The governor of North Carolina has signed into law a bill which requires the state's Department of Labor to develop and enforce regulations that conform to NIOSH recommendations that protect healthcare workers who work with or near hazardous materials and antineoplastic agents from disease and injury caused by exposure.
The bill is based on the 2004 NIOSH Alert: Preventing Occupational Exposures to Antineoplastic and Other Hazardous drugs in Healthcare Settings, DHHS (NIOSH) Publication Number 2004-165 (http://www.cdc.gov/niosh/docs/2004-165/). Thomas Connor of NIOSH led the interdivisional team that prepared the Alert.
A nurse's view
Writing in the Oncology Nursing Community (ONC) blog, AnnMarie Walton, MPH, RN, said that prior to the passage of the bill, a group of clinical nurse leaders at the institution where she works took a look at the NIOSH recommendations for handling waste after hazardous drug administration.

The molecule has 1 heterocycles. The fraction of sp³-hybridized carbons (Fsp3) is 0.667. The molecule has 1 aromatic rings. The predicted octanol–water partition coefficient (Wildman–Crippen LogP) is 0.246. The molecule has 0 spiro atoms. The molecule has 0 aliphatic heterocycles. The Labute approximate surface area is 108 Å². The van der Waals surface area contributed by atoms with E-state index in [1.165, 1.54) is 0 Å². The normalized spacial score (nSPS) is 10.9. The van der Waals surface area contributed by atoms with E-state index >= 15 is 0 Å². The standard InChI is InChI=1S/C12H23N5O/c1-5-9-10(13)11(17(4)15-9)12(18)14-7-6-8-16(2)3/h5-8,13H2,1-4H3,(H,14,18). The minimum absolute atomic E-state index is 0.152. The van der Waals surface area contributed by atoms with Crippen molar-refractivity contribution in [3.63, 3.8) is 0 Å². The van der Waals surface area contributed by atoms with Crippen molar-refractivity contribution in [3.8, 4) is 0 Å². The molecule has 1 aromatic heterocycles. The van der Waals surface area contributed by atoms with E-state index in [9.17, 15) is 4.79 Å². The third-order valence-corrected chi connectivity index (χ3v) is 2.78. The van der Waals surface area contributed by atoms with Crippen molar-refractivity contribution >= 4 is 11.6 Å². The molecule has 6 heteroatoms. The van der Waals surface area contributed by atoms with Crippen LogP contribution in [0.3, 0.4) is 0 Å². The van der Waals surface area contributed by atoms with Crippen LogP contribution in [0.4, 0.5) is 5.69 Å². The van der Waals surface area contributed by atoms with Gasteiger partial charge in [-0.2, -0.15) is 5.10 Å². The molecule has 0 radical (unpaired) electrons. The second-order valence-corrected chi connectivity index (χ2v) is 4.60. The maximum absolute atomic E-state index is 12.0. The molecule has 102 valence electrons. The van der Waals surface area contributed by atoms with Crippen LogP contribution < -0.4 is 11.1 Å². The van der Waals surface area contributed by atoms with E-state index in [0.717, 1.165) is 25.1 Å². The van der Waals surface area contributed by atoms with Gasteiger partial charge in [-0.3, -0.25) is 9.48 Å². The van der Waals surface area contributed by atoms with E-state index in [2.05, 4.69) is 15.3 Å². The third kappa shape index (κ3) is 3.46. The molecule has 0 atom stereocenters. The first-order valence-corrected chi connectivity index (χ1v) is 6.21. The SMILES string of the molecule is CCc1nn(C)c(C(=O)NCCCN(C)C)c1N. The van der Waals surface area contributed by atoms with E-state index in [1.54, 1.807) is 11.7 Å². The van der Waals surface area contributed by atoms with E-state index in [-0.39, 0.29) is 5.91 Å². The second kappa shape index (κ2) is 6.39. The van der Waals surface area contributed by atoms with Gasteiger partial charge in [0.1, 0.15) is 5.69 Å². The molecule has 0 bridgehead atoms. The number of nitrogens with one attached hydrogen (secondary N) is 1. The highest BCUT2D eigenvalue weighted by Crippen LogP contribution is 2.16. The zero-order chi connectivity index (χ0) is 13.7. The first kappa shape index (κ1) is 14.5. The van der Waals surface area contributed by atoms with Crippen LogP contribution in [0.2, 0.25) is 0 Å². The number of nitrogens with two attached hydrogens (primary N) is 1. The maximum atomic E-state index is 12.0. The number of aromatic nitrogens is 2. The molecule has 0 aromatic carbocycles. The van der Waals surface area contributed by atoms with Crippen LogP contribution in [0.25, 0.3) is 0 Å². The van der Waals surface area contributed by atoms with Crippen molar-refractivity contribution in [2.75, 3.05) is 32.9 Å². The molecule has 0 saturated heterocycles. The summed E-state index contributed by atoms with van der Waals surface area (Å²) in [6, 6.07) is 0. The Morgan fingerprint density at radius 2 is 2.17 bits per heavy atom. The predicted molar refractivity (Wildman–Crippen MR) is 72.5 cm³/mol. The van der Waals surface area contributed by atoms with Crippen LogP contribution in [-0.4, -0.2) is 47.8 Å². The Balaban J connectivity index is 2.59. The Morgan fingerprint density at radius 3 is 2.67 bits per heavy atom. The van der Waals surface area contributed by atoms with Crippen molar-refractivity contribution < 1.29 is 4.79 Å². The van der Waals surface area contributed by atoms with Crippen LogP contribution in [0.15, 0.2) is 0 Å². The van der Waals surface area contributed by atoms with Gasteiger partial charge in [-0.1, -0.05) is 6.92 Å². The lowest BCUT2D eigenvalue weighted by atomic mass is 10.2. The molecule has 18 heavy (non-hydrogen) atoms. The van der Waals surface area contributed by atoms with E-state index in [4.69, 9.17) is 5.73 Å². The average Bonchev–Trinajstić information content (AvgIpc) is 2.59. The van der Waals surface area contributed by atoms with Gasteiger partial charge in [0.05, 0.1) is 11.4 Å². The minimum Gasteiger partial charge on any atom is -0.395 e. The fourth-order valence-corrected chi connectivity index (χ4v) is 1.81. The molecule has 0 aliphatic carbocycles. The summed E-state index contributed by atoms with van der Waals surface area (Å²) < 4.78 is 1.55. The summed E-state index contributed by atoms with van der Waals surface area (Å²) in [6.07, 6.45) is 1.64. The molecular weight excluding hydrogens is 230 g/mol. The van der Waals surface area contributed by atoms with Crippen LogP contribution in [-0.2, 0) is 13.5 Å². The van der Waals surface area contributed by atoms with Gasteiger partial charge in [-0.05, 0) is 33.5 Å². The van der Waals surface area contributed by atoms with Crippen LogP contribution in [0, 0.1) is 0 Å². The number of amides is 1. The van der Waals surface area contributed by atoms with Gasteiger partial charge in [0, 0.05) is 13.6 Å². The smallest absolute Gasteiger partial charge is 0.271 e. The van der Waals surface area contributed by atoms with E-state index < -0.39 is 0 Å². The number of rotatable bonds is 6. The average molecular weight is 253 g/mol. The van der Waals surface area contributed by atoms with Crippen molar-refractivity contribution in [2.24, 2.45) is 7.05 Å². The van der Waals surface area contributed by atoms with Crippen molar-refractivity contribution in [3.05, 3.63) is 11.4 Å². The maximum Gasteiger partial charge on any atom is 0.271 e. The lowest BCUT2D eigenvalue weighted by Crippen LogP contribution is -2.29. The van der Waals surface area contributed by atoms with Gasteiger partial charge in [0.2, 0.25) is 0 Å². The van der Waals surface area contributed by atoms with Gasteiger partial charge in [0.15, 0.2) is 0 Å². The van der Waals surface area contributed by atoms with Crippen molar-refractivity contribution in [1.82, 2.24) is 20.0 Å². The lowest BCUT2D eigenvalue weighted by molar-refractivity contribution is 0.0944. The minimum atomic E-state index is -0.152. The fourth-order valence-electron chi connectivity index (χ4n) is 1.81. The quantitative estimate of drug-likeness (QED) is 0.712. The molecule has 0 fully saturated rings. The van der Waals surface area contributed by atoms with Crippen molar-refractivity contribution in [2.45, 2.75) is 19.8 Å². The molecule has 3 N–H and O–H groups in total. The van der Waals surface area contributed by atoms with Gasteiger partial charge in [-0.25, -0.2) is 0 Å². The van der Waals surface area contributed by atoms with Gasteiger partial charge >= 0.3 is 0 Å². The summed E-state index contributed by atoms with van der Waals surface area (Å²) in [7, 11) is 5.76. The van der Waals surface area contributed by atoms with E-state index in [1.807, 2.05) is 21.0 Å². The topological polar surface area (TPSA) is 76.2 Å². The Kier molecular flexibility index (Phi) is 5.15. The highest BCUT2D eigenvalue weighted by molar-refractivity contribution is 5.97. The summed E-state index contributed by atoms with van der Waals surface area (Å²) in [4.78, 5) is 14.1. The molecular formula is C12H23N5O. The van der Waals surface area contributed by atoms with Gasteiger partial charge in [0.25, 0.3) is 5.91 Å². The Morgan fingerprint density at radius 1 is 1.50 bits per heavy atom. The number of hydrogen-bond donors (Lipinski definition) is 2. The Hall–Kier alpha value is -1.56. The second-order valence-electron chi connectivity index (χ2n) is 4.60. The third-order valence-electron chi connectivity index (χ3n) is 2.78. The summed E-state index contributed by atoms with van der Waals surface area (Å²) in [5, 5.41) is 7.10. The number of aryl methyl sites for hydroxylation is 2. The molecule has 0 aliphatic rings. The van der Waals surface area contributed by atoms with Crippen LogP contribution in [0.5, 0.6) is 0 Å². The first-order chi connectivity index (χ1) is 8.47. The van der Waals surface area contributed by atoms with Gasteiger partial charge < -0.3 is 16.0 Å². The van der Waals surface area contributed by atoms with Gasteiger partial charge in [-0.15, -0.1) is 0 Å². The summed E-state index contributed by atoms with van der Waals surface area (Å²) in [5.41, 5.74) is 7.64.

“The group found that while we used double gloves rated for the administration of chemotherapy, the nurses and the nursing assistants who worked with us used one pair of regular gloves while handling bodily fluids of patients who had received hazardous drugs, where double chemotherapy gloves were recommended. Likewise, we were not disposing of trace waste, such as tubing, plastic-backed absorbent pads, and materials used during chemotherapy administration in biohazard trash for incineration as recommended.”
Changes were made
The nurses reviewed the recommendations and spearheaded a re-education of staff so that they were in compliance with the NIOSH recommendations for safe handling of hazardous drugs.
Under House Bill 644, this kind of review and remediation though is now required.
Exposure can be simple
“Hazardous drugs (like those used in chemotherapy) can cause reactions from hypersensitivity to miscarriage and even cancer,” said Walton. “Those at risk for exposure include nurses, nursing assistants, pharmacists, pharmacy techs, physicians, environmental services staff, and even people in shipping and receiving. Exposure can be as simple as touching a contaminated surface.”
The state of Washington became the first to require standards specific to safe handling of hazardous drugs in 2011. The Washington State Hazardous Drug Law required the Department of Labor and Industries to adopt rules consistent with NIOSH recommendations.